In 1946, Scott returned from military leave. That year, one of his paintings was presented in New York City at the National Academy of Design.
Scott’s entire jungle rescue watercolor series was later placed in the permanent historical collection of the U.S. War Department. In 1995, the Department of Defense’s Fiftieth Anniversary of World War II Commemoration Committee honored Scott and other combat artists by exhibiting their wartime paintings and recognizing their service in the Congressional Record.
Scott excelled in figure painting, and many of his works were displayed at exhibitions and galleries in Chicago; St. Louis, Missouri; Little Rock; Phoenix, Arizona; and Tucson. One of Scott’s most interesting paintings, And Now Tomorrow, was a stark piece of realism. Painted in 1949, this oil on canvas recalls portrayals of American alienation. Entirely gray and brown, it pictured four men at the edge of a precipice, looking out into a vast barren space.
Adept in a variety of media, including oil painting, watercolor, charcoal, pen and ink, lithography, bronze casting, and metal sculpture, Scott continued his artistic activity while also teaching painting and figure drawing at the University of Arizona. He retired in 1976 but continued teaching as professor emeritus for two more semesters in his specialty, anatomy for artists.
Scott’s biography has been listed in Who’s Who in American Art, Index of Artists: International-Biographical, The Artists’ Bluebook, Davenport’s Art Reference, Who’s Who for Arizona, and Who Was Who in American Art, 1564–1975. His awards include the Coolbaugh Scholarship to the Art Institute of Chicago, Chicago’s Municipal Art League Prize for Watercolor, Art Students League Exhibition in Chicago, and numerous first prizes from the Tucson Fine Arts Association. Scott’s 1931 lithograph Untitled (Rooms for Rent) is in the permanent collection of the National Gallery of Art. His works are also found in many private and public collections, including the U.S. Department of Defense, the University of Arizona Museum of Art, the Arizona State University Art Museum, and the Tucson Museum of Art.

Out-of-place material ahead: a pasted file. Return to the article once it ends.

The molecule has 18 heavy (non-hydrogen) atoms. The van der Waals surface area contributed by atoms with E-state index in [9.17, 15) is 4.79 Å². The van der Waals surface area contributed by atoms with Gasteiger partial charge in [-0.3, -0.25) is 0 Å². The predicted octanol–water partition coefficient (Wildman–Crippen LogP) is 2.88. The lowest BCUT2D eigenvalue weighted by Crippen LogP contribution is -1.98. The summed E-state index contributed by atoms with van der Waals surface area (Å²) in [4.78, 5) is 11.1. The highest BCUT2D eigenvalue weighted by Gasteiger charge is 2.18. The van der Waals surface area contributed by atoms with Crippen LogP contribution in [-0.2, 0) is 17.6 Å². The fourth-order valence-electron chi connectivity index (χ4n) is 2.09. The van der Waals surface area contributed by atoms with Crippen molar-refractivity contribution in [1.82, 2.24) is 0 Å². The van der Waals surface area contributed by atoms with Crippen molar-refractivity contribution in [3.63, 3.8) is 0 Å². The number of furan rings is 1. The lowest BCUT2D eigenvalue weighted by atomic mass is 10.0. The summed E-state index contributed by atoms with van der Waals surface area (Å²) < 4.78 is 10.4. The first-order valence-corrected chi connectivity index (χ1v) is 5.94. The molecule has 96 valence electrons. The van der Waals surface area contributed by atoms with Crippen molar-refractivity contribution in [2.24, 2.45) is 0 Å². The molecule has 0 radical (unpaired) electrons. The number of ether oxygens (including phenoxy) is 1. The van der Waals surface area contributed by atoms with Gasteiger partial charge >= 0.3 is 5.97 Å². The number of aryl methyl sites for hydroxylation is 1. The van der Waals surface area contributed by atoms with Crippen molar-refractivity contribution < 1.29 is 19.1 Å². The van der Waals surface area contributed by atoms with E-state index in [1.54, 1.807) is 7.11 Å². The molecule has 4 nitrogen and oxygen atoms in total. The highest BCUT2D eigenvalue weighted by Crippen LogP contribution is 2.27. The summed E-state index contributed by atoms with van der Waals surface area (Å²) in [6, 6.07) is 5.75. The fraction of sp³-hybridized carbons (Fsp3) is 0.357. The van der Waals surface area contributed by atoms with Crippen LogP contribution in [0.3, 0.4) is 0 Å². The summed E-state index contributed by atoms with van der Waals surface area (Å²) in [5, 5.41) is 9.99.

Scott, a lifelong bachelor, died on June 20, 1982, in Tucson. He was returned to Little Rock and buried with his family at Roselawn Cemetery.
For additional information:Federal Writers’ Project. WPA Guide to 1930s Arkansas. Lawrence: University Press of Kansas, 1987.
“James Powell Scott (1909–1982).”AskART: The Artists’ Bluebook. http://www.askart.com/AskART/S/james_powell_scott/james_powell_scott.aspx?searchtype=SUMMARY&artist=5263 (accessed January 12, 2012).
McKinney, R. L. “A Little Rock Artist.”Arkansas Gazette Magazine, August 28, 1932, p. 13.
Thomas A. TeeterLittle Rock, Arkansas
Last Updated 2/15/2012